And How it Differs from Scripted Testing
by James Bach
This first appeared on www.StickyMinds.com as a column feature
Exploratory software testing is a powerful and fun approach to testing. In some situations, it can be orders of magnitude more productive than scripted testing. I haven’t found a tester yet who didn’t, at least unconsciously, perform exploratory testing at one time or another. Yet few of us study this approach, and it doesn’t get much respect in our field. It’s high time we stop the denial, and publicly recognize the exploratory approach for what it is: scientific thinking in real-time. Friends, that’s a good thing.
Concurrent Test Design and Execution
The plainest definition of exploratory testing is test design and test execution at the same time. This is the opposite of scripted testing (predefined test procedures, whether manual or automated). Exploratory tests, unlike scripted tests, are not defined in advance and carried out precisely according to plan. This may sound like a straightforward distinction, but in practice it’s murky. That’s because “defined” is a spectrum. Even an otherwise elaborately defined test procedure will leave many interesting details (such as how quickly to type on the keyboard, or what kinds of behavior to recognize as a failure) to the discretion of the tester. Likewise, even a free-form exploratory test session will involve tacit constraints or mandates about what parts of the product to test, or what strategies to use. A good exploratory tester will write down test ideas and use them in later test cycles. Such notes sometimes look a lot like test scripts, even if they aren’t. Exploratory testing is sometimes confused with “ad hoc” testing. Ad hoc testing normally refers to a process of improvised, impromptu bug searching. By definition, anyone can do ad hoc testing. The term “exploratory testing”–coined by Cem Kaner, in Testing Computer Software– refers to a sophisticated, thoughtful approach to ad hoc testing. In the last decade, James Whittaker (at Florida Tech), Cem Kaner and I have worked to identify the skills and techniques of excellent exploratory testing. For one example of a fully defined and articulated process of exploratory testing, see the General Functionality and Stability Test Procedure for Microsoft’s Windows 2000 Compatibility Certification program. This document is publicly available on Microsoft’s web site, or on my site at http://www.satisfice.com/tools/procedure.pdf.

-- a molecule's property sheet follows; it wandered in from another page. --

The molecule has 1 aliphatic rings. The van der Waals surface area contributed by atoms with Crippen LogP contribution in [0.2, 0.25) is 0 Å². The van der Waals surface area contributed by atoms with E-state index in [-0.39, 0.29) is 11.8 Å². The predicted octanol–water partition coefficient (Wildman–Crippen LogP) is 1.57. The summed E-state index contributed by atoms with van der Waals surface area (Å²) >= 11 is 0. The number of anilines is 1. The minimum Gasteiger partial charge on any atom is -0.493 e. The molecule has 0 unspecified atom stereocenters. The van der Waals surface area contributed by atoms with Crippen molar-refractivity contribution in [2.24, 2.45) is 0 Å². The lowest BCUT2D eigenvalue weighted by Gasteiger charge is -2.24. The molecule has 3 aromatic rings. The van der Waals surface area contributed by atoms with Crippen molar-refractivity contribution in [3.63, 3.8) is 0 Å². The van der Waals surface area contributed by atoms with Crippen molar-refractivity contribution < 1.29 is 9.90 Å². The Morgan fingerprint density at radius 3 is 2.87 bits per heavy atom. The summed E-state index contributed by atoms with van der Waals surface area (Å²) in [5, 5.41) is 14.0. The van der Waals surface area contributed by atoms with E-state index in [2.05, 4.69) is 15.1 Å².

Balancing Exploratory Testing With Scripted Testing
To the extent that the next test we do is influenced by the result of the last test we did, we are doing exploratory testing. We become more exploratory when we can’t tell what tests should be run, in advance of the test cycle, or when we haven’t yet had the opportunity to create those tests. If we are running scripted tests, and new information comes to light that suggests a better test strategy, we may switch to an exploratory mode (as in the case of discovering a new failure that requires investigation). Conversely, we take a more scripted approach when there is little uncertainty about how we want to test, new tests are relatively unimportant, the need for efficiency and reliability in executing those tests is worth the effort of scripting, and when we are prepared to pay the cost of documenting and maintaining tests.
The results of exploratory testing aren’t necessarily radically different than those of scripted testing, and the two approaches to testing are fully compatible. Companies such as Nortel and Microsoft commonly use both approaches on the same project. Still there are many important differences between the two approaches.
Why Do Exploratory Testing?
Recurring themes in the management of an effective exploratory test cycle are tester, test strategy, test reporting and test mission. The scripted approach to testing attempts to mechanize the test process by taking test ideas out of a test designer’s head and putting them on paper. There’s a lot of value in that way of testing. But exploratory testers take the view that writing down test scripts and following them tends to disrupt the intellectual processes that make testers able to find important problems quickly. The more we can make testing intellectually rich and fluid, the more likely we will hit upon the right tests at the right time. That’s where the power of exploratory testing comes in: the richness of this process is only limited by the breadth and depth of our imagination and our emerging insights into the nature of the product under test. In the rapid testing classes at Satisfice, Inc., we have equipment that watches testers invent tests in real-time. When the instructor makes a new suggestion for what to test, or provides new information to the testers about the product, we observe and measure how a roomful of exploratory testers reacts to that information. Free from the encumbrance of pre-documentation, they immediately incorporate new ideas into their tests.
Scripting has its place. I can imagine testing situations where efficiency and repeatability are so important that we should script or automate them. For example, in the case where a test platform is only intermittently available, such as a client-server project where there are only a few configured servers available and they must be shared by testing and development. The logistics of such a situation may dictate that we script tests carefully in advance to get the most out of every second of limited test execution time. Exploratory testing is especially useful in complex testing situations, when little is known about the product, or as part of preparing a set of scripted tests. The basic rule is this: exploratory testing is called for any time the next test you should perform is not obvious, or when you want to go beyond the obvious. In my experience, that’s most of the time.
Credits: James Bach